By Bob Houghtaling

Who would have thought 30 years ago that one day children would need to be taught how to play? Who would have thought that strategies were necessary to help kids talk with each other, remain focused and relax? We are presently in the midst of a stress and anxiety crisis that is significantly impacting our young people. Perhaps the simplest solutions are necessary to address the situation.

Remember

Remember when there was a thing called play
And children did it most everyday
On the swings or chasing a ball
Engaged in fun nearly all

Remember when we spoke face to face
And not so at such hurried pace
A smile, hug or pat on the back
Perhaps two friends walking round a track

Somehow these days have passed from view
For constant quest of something new
With most contacts by computer or phone
Little wonder we now feel alone

Remember lessons when teachers spoke
With skills intended to evoke
Critical thinking through passionate minds
While having time to be quite kind

Remember when imagination reigned
And far off places learners gained
With time left to stare at clouds
Engaging friends, to laugh out loud

Now the pressure for test scores
Has forced our leaders need implore
Students to ride a conveyor belt
Scarce time concerning what was felt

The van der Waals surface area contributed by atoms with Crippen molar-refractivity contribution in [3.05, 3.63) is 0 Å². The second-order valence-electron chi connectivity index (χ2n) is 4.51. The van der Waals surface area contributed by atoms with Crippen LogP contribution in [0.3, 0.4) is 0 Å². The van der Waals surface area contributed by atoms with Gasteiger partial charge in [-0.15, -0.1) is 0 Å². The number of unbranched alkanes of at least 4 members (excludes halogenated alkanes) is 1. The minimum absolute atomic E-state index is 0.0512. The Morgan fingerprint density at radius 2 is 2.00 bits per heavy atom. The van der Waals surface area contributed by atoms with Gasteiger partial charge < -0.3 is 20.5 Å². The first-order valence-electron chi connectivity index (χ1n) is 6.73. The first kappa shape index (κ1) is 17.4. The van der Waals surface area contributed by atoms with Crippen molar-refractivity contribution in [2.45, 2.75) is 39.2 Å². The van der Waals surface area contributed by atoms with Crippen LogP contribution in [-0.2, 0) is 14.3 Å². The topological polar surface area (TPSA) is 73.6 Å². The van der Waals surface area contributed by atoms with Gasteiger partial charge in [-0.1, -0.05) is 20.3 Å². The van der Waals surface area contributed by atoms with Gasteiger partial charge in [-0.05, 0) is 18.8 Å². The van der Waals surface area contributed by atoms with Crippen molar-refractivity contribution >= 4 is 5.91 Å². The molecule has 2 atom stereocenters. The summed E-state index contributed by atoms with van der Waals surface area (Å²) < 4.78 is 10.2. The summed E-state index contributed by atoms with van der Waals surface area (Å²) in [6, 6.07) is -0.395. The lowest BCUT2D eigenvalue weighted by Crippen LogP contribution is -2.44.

Perhaps remembering not long ago
Is something all of us do know
And teaching young people this simple gift
Can cure that which has become bereft

So, let’s remember to take a walk
Spend moments sharing heartfelt talks
Looking neighbors in the eye
These can be done if we try

While there might be no stopping change
Priorities can be re-arranged
We will experience brighter days
If taking time to engage in play

We live in a world of extremes. We also live in a world of tweets, media overload and a constant flow of information. These dynamics have caused a number of conflicts as well as wonderful advances. As we hurry though life, taking a brief interlude for play might prove to be a powerful elixir.

P.S. Recently a number of young people have helped me develop a program called ASAPP which teaches children how to recognize and ask for help regarding stress/anxiety. Sometimes the best answers come from kids themselves. While young learners might not be therapists, they can play a huge role in creating an environment that lifts the stigma from mental health concerns.

Bob Houghtaling is the director of the East Greenwich Drug Program.